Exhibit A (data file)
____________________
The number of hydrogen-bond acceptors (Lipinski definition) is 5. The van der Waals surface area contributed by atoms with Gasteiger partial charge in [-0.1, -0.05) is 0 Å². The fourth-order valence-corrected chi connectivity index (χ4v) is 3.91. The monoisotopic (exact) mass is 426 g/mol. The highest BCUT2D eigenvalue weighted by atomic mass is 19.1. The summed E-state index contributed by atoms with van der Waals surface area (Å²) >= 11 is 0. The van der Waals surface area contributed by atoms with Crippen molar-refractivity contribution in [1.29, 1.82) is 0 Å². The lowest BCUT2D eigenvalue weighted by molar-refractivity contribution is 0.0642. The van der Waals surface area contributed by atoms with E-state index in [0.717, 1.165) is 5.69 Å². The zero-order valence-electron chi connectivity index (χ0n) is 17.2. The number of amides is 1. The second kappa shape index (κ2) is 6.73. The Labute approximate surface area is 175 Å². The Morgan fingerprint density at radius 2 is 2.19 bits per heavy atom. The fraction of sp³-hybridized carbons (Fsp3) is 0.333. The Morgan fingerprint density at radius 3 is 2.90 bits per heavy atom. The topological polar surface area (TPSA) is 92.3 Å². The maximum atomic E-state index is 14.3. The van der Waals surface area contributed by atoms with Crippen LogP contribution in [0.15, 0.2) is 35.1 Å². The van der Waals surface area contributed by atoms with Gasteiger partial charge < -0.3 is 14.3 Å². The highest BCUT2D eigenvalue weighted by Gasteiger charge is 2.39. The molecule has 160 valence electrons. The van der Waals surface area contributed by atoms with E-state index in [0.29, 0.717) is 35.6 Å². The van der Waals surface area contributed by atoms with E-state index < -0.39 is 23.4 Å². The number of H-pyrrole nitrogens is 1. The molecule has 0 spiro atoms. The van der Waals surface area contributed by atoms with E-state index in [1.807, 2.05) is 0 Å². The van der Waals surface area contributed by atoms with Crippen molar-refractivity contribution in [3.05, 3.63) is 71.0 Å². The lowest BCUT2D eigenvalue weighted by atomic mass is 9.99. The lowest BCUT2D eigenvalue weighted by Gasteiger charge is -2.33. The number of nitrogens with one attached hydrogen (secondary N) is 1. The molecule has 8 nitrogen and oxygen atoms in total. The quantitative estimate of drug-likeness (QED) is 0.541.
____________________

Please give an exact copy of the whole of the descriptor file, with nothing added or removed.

The number of hydrogen-bond acceptors (Lipinski definition) is 5. The van der Waals surface area contributed by atoms with Gasteiger partial charge in [-0.1, -0.05) is 0 Å². The fourth-order valence-corrected chi connectivity index (χ4v) is 3.91. The monoisotopic (exact) mass is 426 g/mol. The highest BCUT2D eigenvalue weighted by atomic mass is 19.1. The summed E-state index contributed by atoms with van der Waals surface area (Å²) >= 11 is 0. The van der Waals surface area contributed by atoms with Crippen molar-refractivity contribution in [1.29, 1.82) is 0 Å². The lowest BCUT2D eigenvalue weighted by molar-refractivity contribution is 0.0642. The van der Waals surface area contributed by atoms with E-state index in [0.717, 1.165) is 5.69 Å². The zero-order valence-electron chi connectivity index (χ0n) is 17.2. The number of amides is 1. The second kappa shape index (κ2) is 6.73. The Labute approximate surface area is 175 Å². The Morgan fingerprint density at radius 2 is 2.19 bits per heavy atom. The fraction of sp³-hybridized carbons (Fsp3) is 0.333. The Morgan fingerprint density at radius 3 is 2.90 bits per heavy atom. The topological polar surface area (TPSA) is 92.3 Å². The maximum atomic E-state index is 14.3. The van der Waals surface area contributed by atoms with Crippen LogP contribution in [0.15, 0.2) is 35.1 Å². The van der Waals surface area contributed by atoms with Gasteiger partial charge < -0.3 is 14.3 Å². The highest BCUT2D eigenvalue weighted by Gasteiger charge is 2.39. The molecule has 160 valence electrons. The van der Waals surface area contributed by atoms with E-state index in [0.29, 0.717) is 35.6 Å². The van der Waals surface area contributed by atoms with E-state index < -0.39 is 23.4 Å². The number of H-pyrrole nitrogens is 1. The molecule has 0 spiro atoms. The van der Waals surface area contributed by atoms with E-state index in [1.807, 2.05) is 0 Å². The van der Waals surface area contributed by atoms with Crippen molar-refractivity contribution in [3.05, 3.63) is 71.0 Å². The lowest BCUT2D eigenvalue weighted by atomic mass is 9.99. The lowest BCUT2D eigenvalue weighted by Gasteiger charge is -2.33. The number of nitrogens with one attached hydrogen (secondary N) is 1. The molecule has 8 nitrogen and oxygen atoms in total. The quantitative estimate of drug-likeness (QED) is 0.541.